No answer. My breaths are becoming unsteady. I shuffle closer towards the gaps in the bushes. I have a horrible feeling about this. Someone was watching me, and crazy as it sounds, I think it was the Grim Reaper. “Who’s there?” I quiver.
I place my hand to one of the branches and pull it to the side. Peering into the emptiness of the cavern among the tree branches, I cautiously take another step forward.
Once more, I whip my head around as I perceive the rustling of leaves from behind me. It’s him. I know it is. I’m ready to go for him. As I study his face, I stop on the spot. “Did I scare you?”
It’s just Andrew. I release a sigh of relief. “Dude, you look like you just saw a ghost.”
I nod shakily. “Sorry,” I gasp. “I thought, I thought you were--”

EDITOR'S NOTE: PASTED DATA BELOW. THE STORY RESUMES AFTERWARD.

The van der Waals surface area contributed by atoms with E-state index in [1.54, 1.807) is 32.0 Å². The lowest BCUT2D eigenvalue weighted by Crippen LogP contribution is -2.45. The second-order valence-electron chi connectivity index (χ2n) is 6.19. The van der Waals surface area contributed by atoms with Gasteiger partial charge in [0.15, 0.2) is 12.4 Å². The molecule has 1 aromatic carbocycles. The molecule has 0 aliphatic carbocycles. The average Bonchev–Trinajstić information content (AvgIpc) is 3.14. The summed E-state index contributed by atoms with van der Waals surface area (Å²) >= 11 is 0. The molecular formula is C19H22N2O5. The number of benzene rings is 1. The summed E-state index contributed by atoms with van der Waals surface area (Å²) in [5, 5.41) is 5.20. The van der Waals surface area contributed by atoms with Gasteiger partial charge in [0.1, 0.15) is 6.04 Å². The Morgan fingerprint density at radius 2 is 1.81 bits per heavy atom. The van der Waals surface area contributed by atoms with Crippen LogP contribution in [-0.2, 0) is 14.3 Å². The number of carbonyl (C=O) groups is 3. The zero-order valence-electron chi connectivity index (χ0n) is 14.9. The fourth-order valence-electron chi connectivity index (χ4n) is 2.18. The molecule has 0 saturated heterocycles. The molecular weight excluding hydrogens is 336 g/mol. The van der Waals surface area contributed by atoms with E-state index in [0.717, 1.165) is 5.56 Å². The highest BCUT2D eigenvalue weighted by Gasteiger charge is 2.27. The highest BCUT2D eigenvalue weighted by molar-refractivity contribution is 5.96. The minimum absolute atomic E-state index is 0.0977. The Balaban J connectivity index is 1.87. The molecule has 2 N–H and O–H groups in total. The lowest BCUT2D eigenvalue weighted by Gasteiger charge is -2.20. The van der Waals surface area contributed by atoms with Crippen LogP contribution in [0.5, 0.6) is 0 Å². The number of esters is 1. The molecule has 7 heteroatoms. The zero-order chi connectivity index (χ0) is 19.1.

Andrew raises his eyebrow as the corners of his mouth curl into an amused smile. “I thought you were someone else,” I tell him. “Never mind.”
His smirk spreads across his face. “What are you doing here?”
“It doesn’t matter,” I reply. “How about you?”
He chuckles. “Well, I was on my way to school and I saw you walking in here. I thought I’d try give you a bit of a fright. Obviously, it worked. You should’ve seen your face. You were shitting yourself.”
I smile, my breaths becoming more even, as I release a nervous chuckle. “Let’s go.”
As we step out of the graveyard, I look to the trees again. I dart my eyes back to the crow and release another quiet chuckle. I really do watch too many horror movies.